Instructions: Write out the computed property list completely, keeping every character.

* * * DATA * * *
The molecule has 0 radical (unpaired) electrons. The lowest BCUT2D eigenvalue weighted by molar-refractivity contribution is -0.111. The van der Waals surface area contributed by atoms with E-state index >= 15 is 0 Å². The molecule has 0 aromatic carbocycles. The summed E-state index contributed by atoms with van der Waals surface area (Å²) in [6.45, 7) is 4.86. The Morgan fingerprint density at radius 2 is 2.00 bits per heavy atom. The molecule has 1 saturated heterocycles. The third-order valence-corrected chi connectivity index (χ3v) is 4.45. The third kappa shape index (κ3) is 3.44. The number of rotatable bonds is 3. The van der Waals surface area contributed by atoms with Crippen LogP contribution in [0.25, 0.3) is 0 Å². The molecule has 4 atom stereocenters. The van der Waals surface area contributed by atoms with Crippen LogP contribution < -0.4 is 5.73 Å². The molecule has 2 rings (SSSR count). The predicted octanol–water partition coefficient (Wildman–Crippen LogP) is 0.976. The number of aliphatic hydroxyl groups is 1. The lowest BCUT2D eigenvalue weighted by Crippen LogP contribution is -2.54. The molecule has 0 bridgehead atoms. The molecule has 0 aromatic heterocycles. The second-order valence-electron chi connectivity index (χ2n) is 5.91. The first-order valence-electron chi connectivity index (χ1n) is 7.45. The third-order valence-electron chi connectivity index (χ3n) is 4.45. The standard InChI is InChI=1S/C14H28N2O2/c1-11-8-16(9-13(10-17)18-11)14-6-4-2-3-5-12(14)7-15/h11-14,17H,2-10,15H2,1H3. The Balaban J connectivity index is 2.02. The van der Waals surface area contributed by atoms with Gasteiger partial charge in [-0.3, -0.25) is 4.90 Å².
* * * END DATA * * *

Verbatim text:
The molecule has 0 radical (unpaired) electrons. The lowest BCUT2D eigenvalue weighted by molar-refractivity contribution is -0.111. The van der Waals surface area contributed by atoms with E-state index >= 15 is 0 Å². The molecule has 0 aromatic carbocycles. The summed E-state index contributed by atoms with van der Waals surface area (Å²) in [6.45, 7) is 4.86. The Morgan fingerprint density at radius 2 is 2.00 bits per heavy atom. The molecule has 1 saturated heterocycles. The third-order valence-corrected chi connectivity index (χ3v) is 4.45. The third kappa shape index (κ3) is 3.44. The number of rotatable bonds is 3. The van der Waals surface area contributed by atoms with Crippen LogP contribution in [0.25, 0.3) is 0 Å². The molecule has 4 atom stereocenters. The van der Waals surface area contributed by atoms with Crippen LogP contribution < -0.4 is 5.73 Å². The molecule has 2 rings (SSSR count). The predicted octanol–water partition coefficient (Wildman–Crippen LogP) is 0.976. The number of aliphatic hydroxyl groups is 1. The lowest BCUT2D eigenvalue weighted by Crippen LogP contribution is -2.54. The molecule has 0 bridgehead atoms. The molecule has 0 aromatic heterocycles. The second-order valence-electron chi connectivity index (χ2n) is 5.91. The first-order valence-electron chi connectivity index (χ1n) is 7.45. The third-order valence-electron chi connectivity index (χ3n) is 4.45. The standard InChI is InChI=1S/C14H28N2O2/c1-11-8-16(9-13(10-17)18-11)14-6-4-2-3-5-12(14)7-15/h11-14,17H,2-10,15H2,1H3. The Balaban J connectivity index is 2.02. The van der Waals surface area contributed by atoms with Gasteiger partial charge in [-0.3, -0.25) is 4.90 Å².